Thursday, January 26, 2017
I used to have a hard time making out what the Apostle Paul meant when he wrote this in his first letter to the Corinthians: “For when I preach the gospel, I cannot boast, since I am compelled to preach. Woe to me if I do not preach the gospel!” (1 Cor. 9:16) I understood the part about not boasting about preaching the gospel because it is not our message but Christ’s. The part that troubled me at first was the second half of the verse where Paul said he was compelled to do it and woe to him if he didn’t. To me, to force one of His servants to do this or that went against my perception of God’s character. In time, and later by experience, I came to understand what Paul meant. I understood later that Paul was actually referring to an inner force within him which was compelling him and not God directly.
This reminded me of the Prophet Jeremiah’s dilemma in Old Testament times. As many of you are aware, he went through many hardships being God’s spokesman to a very obstinate and vindictive people. He was preaching a message they did not want to hear. The last straw was the pain and humiliation of being beaten and put in the stocks under orders of the temple priest. After that, Jeremiah said “Enough! I will make mention of His name no more” Then he added: But if I say, “I will not mention His word or speak anymore in His name,” His word is in my heart like a fire, a fire shut up in my bones. I am weary of holding it in indeed, I cannot.” (Jer. 20:9) What was this? It was the same inner force that centuries later prompted Paul to write, “Woe to me if I do not preach the gospel!” And it is the same force that drives every genuine servant of God.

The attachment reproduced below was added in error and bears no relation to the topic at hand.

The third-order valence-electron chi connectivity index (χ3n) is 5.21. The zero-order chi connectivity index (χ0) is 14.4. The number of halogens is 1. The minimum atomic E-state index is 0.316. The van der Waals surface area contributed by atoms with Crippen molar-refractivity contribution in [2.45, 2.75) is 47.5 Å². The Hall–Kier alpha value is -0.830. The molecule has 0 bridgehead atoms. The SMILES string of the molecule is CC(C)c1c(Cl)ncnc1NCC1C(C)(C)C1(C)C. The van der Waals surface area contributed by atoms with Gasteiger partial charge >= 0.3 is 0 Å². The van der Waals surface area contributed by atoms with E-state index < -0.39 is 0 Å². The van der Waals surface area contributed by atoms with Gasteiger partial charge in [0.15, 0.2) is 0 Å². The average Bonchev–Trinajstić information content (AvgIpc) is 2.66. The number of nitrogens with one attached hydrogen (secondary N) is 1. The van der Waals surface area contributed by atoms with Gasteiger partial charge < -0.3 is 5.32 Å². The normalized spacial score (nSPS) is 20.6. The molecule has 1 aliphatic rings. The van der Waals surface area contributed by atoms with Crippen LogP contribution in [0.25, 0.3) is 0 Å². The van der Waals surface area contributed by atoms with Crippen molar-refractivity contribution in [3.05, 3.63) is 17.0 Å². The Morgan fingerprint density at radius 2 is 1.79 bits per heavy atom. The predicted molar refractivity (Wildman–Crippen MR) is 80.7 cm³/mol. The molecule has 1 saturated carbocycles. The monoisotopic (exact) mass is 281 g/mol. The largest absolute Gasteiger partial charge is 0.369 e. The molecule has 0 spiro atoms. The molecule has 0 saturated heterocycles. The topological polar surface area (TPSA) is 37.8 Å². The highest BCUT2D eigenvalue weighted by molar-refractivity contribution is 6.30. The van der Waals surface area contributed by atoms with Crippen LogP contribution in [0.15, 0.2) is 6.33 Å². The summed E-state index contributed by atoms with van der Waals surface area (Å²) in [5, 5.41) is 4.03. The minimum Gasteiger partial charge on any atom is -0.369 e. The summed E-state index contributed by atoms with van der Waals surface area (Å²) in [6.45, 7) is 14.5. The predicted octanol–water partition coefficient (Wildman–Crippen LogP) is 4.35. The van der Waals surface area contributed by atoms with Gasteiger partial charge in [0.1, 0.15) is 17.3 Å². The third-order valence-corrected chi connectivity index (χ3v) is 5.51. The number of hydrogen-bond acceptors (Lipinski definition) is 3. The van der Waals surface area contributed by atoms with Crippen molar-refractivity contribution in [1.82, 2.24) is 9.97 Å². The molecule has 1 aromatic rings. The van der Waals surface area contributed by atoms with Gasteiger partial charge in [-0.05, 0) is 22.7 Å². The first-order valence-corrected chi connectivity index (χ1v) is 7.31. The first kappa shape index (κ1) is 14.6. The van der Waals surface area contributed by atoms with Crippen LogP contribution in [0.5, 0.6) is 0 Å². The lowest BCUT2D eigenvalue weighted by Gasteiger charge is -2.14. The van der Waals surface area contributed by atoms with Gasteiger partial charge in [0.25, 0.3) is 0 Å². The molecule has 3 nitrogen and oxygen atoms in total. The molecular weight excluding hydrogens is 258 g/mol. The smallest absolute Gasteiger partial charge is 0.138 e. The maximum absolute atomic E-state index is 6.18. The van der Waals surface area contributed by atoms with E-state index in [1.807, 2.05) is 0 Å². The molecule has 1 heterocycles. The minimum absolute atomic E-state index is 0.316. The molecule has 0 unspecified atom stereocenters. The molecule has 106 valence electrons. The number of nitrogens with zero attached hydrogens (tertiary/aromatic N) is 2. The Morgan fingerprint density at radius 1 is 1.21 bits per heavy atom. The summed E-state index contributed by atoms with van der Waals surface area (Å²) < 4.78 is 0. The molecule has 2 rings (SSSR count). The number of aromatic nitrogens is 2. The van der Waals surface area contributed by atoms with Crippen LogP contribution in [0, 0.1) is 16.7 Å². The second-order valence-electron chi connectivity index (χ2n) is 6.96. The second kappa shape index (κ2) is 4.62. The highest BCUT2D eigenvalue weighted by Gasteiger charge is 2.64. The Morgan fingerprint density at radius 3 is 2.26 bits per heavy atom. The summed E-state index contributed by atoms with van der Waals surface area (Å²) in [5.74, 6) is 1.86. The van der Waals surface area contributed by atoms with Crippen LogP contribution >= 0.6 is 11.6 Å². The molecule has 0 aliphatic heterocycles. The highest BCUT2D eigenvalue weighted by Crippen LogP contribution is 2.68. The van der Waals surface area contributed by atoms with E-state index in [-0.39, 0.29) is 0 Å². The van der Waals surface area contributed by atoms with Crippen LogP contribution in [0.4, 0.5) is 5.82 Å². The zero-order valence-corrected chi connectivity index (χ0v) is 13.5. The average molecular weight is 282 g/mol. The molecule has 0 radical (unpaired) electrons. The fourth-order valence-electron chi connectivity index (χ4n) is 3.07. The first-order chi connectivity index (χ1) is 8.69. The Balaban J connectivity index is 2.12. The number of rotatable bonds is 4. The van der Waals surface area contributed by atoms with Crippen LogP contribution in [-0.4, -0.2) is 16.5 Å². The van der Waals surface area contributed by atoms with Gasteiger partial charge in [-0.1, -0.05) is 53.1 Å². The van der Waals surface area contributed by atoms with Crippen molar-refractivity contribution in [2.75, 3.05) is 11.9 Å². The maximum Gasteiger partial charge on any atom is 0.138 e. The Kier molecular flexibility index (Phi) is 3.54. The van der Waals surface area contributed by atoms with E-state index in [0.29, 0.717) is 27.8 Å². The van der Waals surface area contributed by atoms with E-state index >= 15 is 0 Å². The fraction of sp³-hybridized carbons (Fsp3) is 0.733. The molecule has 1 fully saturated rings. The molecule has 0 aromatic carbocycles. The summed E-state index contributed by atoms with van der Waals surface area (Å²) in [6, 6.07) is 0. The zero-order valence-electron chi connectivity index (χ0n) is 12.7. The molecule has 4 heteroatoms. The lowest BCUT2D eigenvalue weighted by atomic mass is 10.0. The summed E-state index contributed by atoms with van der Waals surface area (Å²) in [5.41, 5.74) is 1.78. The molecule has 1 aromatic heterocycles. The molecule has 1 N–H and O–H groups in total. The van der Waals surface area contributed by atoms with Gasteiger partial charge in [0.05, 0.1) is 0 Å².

Many years ago, when my sons were teenagers, I left the church thinking it would be better for my family if they were in a “better” church environment. I was wrong! It only took me a few weeks to realize my error. I just could not stand the idea of being a “bench warmer” or seeing others doing what I should have been doing. I couldn’t take that anymore so I went back to my home church. By God’s grace, they took me back. What “compelled” me to go back to do what I was called to do? I’m convinced it was the same “inner” force that drove Jeremiah and Paul to keep on doing what they were called to do. The truth is that we need to serve God. It is for our benefit. If we don’t do what He has called us to do, He’ll call someone else. The conclusion to this matter should be obvious. If you have been called of God to a certain task or ministry, you will never be fulfilled until you’re smack dab in the middle of His calling upon your life. You may even search for reasons, just like Jeremiah did, why you can’t or won’t serve God in your calling. And whether your stage is at home, work, church, or any other place, that inner force within you will never stop bothering you; that is, if you have a genuine call of God upon your life. To me, there are few things sadder than unused instruments. They are of no value to anybody unless they are being played. If God has called you, you are an instrument in His hand. Let Him play you.
God’s word for today: (Psalm 40:8) “I desire to do your will, my God; your law is within my heart.”